SOURCE: Lang, D. M. “Sumarokov's Hamlet: A Misjudged Russian Tragedy of the Eighteenth Century.” Modern Language Review 43, no. 1 (January 1948): 67-72.
[In this essay, Lang argues that Sumarokov's version of Hamlet has not deserved the unfavorable criticism it has received, claiming that the drama is an important work of the early Russian stage.]
Like many prominent figures of the Russian neo-Classical school, Alexander Petrovich Sumarokov (1718-77) was for a long time unjustly neglected by succeeding generations. His eccentricities, which in the heyday of Romanticism would have been greeted as visible signs of genius, were exaggerated by his many rivals, particularly Lomonosov and Trediakovsky. Even Baron Grimm helped to make Sumarokov appear ridiculous to posterity. In the Correspondance Littéraire he described with enjoyment how the Empress Catherine, after Sumarokov had in 1770 quarrelled with the Governor of Moscow, graciously rebuked the irascible dramatist who in any other kingdom (France, for example) would no doubt have been cast into jail for his presumption.1 Pushkin called him ‘the jealous, haughty, cold Sumarokov, devoid of force and ardour, of mediocre wit’,2 and thus showed little gratitude to an author whose historical tragedy Dimitri the Usurper (1771) in some ways foreshadows Pushkin's own Boris Godunov.3
Within the last fifty years, Sumarokov has begun to receive due recognition as founder of the modern Russian stage, and as a dramatist who, while no original genius, combined an exceptional talent for versification with a considerable grasp of the practice of stagecraft. The late Jules Patouillet, in his study La Lettre de Voltaire à Soumarokov,4 gave a most judicious survey of his career. More recently, Professor G. A. Gukovsky has expressed the eminently fair opinion that ‘his long continued activity in refining and purifying the Russian tongue and bringing it to normal syntactical clarity, and also his work in creating lucid and natural spoken Russian, exercised an exceedingly beneficent influence on the entire development of the Russian literary language before Pushkin’.5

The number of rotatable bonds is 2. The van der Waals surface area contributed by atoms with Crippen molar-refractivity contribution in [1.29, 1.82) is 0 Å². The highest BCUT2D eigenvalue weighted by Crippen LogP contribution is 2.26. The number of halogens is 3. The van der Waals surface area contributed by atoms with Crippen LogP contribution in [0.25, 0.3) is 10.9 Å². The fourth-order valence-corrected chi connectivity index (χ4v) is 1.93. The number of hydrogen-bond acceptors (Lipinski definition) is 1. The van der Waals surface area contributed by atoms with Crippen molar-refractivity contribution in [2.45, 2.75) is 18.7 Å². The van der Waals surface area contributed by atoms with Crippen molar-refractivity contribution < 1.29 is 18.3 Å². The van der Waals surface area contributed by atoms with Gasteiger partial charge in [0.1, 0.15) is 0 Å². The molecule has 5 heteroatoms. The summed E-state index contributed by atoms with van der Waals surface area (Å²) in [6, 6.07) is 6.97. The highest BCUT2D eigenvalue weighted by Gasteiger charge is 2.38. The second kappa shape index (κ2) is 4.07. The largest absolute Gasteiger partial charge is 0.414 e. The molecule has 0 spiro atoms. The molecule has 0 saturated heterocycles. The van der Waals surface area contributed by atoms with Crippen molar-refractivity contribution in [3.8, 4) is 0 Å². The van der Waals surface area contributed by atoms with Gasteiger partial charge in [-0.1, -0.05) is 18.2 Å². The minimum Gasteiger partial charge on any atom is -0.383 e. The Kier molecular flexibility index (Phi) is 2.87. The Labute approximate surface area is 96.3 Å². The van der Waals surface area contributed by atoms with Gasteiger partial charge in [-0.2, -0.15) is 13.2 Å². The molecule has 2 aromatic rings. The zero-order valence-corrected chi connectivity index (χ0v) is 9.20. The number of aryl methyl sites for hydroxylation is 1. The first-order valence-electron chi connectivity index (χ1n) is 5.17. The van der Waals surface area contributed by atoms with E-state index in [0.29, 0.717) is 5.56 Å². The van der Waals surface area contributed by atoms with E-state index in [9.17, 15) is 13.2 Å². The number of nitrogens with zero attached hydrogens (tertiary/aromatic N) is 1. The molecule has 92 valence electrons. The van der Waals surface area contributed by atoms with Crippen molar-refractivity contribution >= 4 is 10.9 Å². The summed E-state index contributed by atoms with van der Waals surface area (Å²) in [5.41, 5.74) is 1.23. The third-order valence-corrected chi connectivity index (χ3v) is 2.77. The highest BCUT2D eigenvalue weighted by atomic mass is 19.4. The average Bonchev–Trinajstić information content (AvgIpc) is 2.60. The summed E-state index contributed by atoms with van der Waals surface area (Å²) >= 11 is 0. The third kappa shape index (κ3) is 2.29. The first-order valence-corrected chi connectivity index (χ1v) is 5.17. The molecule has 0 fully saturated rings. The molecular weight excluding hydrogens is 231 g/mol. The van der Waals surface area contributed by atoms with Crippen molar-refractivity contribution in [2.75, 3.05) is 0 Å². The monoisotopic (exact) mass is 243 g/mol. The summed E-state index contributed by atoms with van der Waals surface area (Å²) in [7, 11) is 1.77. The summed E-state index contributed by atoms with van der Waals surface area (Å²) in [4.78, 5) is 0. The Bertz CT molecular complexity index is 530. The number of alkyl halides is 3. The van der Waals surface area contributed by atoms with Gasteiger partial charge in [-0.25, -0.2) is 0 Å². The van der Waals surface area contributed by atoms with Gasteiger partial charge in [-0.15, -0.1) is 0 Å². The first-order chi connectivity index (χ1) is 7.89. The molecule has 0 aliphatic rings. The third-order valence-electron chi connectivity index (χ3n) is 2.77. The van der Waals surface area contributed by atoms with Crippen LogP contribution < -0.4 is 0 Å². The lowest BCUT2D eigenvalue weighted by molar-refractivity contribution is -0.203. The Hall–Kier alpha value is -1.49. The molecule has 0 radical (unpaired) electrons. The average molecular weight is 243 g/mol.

There is no play of Sumarokov's which has been more censured than Hamlet, his second tragedy, published in 1748 and first performed at the Court of St Petersburg in 1750. André Lirondelle, in his study of Shakespeare in Russia, alludes to Sumarokov's ‘clumsy imitation’ and ‘naïve fatuity’.6 E. J. Simmons is equally disparaging, and states that ‘practically all his plays are pale imitations of the French’.7 The object of this essay is to show that in spite of these unfavourable judgements, Sumarokov's Hamlet was a useful and effective contribution to the early Russian repertoire, and has been treated hitherto with excessive severity.
The first edition of 1748 is entitled simply Hamlet—A Tragedy (in Russian: Gamlet—Tragediya). It does not claim to be a translation or adaptation of Shakespeare's play, and his name is nowhere mentioned. There is no evidence that Sumarokov, who knew French extremely well, ever learnt English or read Shakespeare otherwise than in translation. It is therefore probable that the idea of writing Hamlet occurred to him when reading La Place's version in the second volume of his Théâtre Anglais which had appeared in 1746.8 But while La Place retained Shakespeare's dramatis personae, including the Ghost and the Grave-Diggers, Sumarokov changed or eliminated many of them in order to conform, as he thought, to the rules of the French classical stage. His characters are as follows: Claudius (in Russian, Klavdi), usurper of the Danish throne; Gertruda, his wife; Hamlet (Gamlet), son of Gertruda; Polonius, confidant of Claudius; Ophelia, daughter of Polonius; Armance, confidant of Hamlet; Flemina, confidante of Ophelia; Ratuda, nurse of Ophelia; Hamlet's page, and warriors.
The play is...
(The entire section contains 95478 words.)
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